One batch called for 10 cups of beets. I decided to use up as much of the little beets as I could. Since they would be blanched and trimmed, and their small size would pack tighter than cubed larger beets, I made sure to grab more than 10 cups. I figured, if there was extra, we could just include them with supper or something.
While the first batch was blanching, which filled the blanching pot I found stored in a barely accessible space in the kitchen, I prepped a second batch to blanch. At the same time, I cooked the liquid with the pickling spice bag, and had everything ready to do the sweet spice version.
I was all ready to can the first batch, when I realized I had a problem.
These are the first batch of fully prepared beets.
I doubt I could have filled three jars with that, never mind six!
So I added the second batch.
I still wasn’t sure there would be enough to fill the six jars I had prepped in the canner!
The next step was to put them into the pickling liquid and bring it to a boil, then start filling the jars. After my first jar, I realized I would likely have another problem. Not enough liquid! So I started the spiced version going and continued. I ended up being able to do only four jars with the basic pickling liquid, and the last two got the sweet spice version.
I started working on this before my daughters headed out to work in the garden. They came back four hours later, and I was JUST reaching the point where I actually start putting beets into jar. Most of that time was spent scrubbing beets, blanching beets, removing the outer skins, trimming the tops and tails, and waiting for water to boil.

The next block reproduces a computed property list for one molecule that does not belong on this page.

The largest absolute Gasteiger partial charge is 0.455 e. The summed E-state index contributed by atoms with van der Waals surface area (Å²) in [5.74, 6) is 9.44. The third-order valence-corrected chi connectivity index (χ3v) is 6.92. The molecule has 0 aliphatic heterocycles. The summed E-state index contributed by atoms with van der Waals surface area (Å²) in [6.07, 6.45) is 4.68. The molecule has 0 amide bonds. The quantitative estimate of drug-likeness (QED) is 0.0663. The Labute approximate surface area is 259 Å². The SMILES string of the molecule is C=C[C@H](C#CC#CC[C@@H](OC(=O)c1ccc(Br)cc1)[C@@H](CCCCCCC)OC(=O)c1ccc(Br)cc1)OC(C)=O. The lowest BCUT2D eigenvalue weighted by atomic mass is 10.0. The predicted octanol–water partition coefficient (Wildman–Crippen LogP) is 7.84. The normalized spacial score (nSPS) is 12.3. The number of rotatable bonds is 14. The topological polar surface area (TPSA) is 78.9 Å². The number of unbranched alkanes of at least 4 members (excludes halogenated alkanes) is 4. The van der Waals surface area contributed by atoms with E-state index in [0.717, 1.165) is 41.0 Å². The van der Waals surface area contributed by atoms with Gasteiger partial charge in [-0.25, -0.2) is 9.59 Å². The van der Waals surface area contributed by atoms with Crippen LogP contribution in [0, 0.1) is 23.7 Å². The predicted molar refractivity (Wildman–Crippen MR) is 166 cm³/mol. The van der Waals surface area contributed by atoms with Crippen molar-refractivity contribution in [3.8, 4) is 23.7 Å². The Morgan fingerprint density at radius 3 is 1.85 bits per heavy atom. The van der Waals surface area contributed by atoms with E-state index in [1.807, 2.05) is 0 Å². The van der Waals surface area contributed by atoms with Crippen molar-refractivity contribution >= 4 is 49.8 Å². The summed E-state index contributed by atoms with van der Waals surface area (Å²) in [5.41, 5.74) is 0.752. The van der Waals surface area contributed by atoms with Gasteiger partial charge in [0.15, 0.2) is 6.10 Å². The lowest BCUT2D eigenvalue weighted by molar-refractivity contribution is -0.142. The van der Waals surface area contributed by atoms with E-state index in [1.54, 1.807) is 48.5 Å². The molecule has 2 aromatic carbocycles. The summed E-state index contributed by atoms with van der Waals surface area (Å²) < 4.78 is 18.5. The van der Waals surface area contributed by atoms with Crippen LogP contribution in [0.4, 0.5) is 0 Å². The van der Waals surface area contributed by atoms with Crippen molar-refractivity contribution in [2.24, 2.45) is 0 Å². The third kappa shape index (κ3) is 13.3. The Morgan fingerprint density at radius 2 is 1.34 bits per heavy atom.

I know “a watched pot never boils”, but my goodness, it takes a long time for large amounts of water to come to a boil!
But, if finally got done! Our first time canning AND our first time canning our own produce!
Pulling my first jar out of the water, though, was a bit of a surprise.
I mean, I know our water is hard, but wow! For the jars to come out with a layer of scale like this is crazy! You can see on the jar on the far right, where I wiped some of it with a paper towel. They’re going to need to be washed!
I finally had a chance to remove the rings and check the seals, just a little while ago, and they all came out fine! I made sure to keep track of which ones had the different pickling liquid, for when the scale gets washed off and they can be labelled.
Except the jars we open to taste test! 😀
By the time I was done, it was full dark, so it wasn’t until this morning that I could get a photo of the girls’ hard work outside.
They got three of the four remaining beds in the main garden area done – and most of that time was spent on just one of them! The first two weren’t too bad, but the third one was filled with crab grass, and it took them ages to get as many of the rhizomes out as they could!
I am amused by all the cat footprints in the loose soil! 😀
I’m glad they were able to get these done. Today turned out to be a write-off for outside work, but I will cover that in my next post. 🙂